If I dive into everything I did at the fair (I bought books! For me! For Logan!), this will become a very long blog post, so I’ll give you the condensed version, to the best of my ability. I unfortunately didn’t get to attend everything, due to a combination of the split between programs held in the auditorium, programs held in the conference room, and the vendor floor. Also, I ended up having to leave an hour earlier than originally intended thanks to a migraine (chronic illness and large crowds don’t mix all that well for prolonged periods). But here’s some of the compelling finds I made.
Bronx Library Center is a beautiful and rather large library, and its librarians are kind, caring people who truly believe in spreading a joy of reading. One of the panels I attended included a discussion of book recommendations from librarians that work in all age groups, and suggestions on how to break a book slump and to encourage reluctant readers. One thing I learned? Don’t discourage children from reading outside of their age ranges. Reading over their age range can help challenge them. Reading below their age range can remind them of all they’ve accomplished, thus boosting their self-esteem.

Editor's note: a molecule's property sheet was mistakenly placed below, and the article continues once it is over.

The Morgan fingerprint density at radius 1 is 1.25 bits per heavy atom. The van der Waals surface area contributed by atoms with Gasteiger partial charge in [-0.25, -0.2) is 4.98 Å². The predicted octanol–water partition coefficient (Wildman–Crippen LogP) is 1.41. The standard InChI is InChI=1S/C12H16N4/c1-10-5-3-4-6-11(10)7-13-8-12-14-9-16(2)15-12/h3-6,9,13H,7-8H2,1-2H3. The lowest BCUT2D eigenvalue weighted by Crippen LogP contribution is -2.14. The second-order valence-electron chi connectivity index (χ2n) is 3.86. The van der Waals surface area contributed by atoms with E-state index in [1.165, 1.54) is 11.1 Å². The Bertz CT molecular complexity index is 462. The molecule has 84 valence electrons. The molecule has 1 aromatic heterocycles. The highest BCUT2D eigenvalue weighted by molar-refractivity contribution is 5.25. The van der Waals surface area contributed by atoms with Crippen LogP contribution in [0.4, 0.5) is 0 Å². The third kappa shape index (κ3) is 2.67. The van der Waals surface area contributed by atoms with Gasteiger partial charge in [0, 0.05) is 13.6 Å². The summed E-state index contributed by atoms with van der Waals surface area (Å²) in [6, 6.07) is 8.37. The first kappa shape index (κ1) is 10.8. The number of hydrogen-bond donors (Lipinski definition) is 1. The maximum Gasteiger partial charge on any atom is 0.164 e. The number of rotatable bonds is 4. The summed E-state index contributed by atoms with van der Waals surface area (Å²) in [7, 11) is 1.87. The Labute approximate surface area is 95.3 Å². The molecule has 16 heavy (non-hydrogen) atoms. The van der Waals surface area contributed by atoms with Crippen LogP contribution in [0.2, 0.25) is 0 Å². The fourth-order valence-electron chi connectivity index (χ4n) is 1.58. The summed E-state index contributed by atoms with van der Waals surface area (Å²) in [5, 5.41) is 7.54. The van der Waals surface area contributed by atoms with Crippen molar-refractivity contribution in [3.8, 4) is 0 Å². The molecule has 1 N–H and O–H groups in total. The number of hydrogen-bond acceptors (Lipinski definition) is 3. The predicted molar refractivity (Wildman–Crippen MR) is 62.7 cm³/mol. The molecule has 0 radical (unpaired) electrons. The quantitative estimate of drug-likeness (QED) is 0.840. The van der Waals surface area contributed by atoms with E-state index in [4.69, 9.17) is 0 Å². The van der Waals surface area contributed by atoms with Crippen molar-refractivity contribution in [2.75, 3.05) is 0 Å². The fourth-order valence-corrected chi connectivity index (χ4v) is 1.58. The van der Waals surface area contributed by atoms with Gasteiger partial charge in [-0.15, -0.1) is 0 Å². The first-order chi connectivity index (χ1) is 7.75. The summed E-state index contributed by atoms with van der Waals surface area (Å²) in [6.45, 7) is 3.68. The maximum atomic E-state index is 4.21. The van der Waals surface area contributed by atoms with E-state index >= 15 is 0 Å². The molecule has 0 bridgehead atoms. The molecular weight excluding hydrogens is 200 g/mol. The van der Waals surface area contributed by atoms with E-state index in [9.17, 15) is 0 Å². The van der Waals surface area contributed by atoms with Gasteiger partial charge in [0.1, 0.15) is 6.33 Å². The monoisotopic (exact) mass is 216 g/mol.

I watched a presentation about a wonderful children’s story about dealing with grief, My Yellow Balloon by Tiffany Papageorge. Following that, there was a reading of the book in Spanish, as that book had just been released, translated into Mi Globo Amarillo by Fernando Aquino and Melissa Coss Aquino. Melissa also taught a writer’s workshop that focused on narrowing yourself to one writing project and how to remain focused on it until its completion. Specificity was stressed, and the need to cut out a time to work on several small goals to contribute to your larger goals was a very helpful discussion for a writer like myself, who always has a billion balls in the air.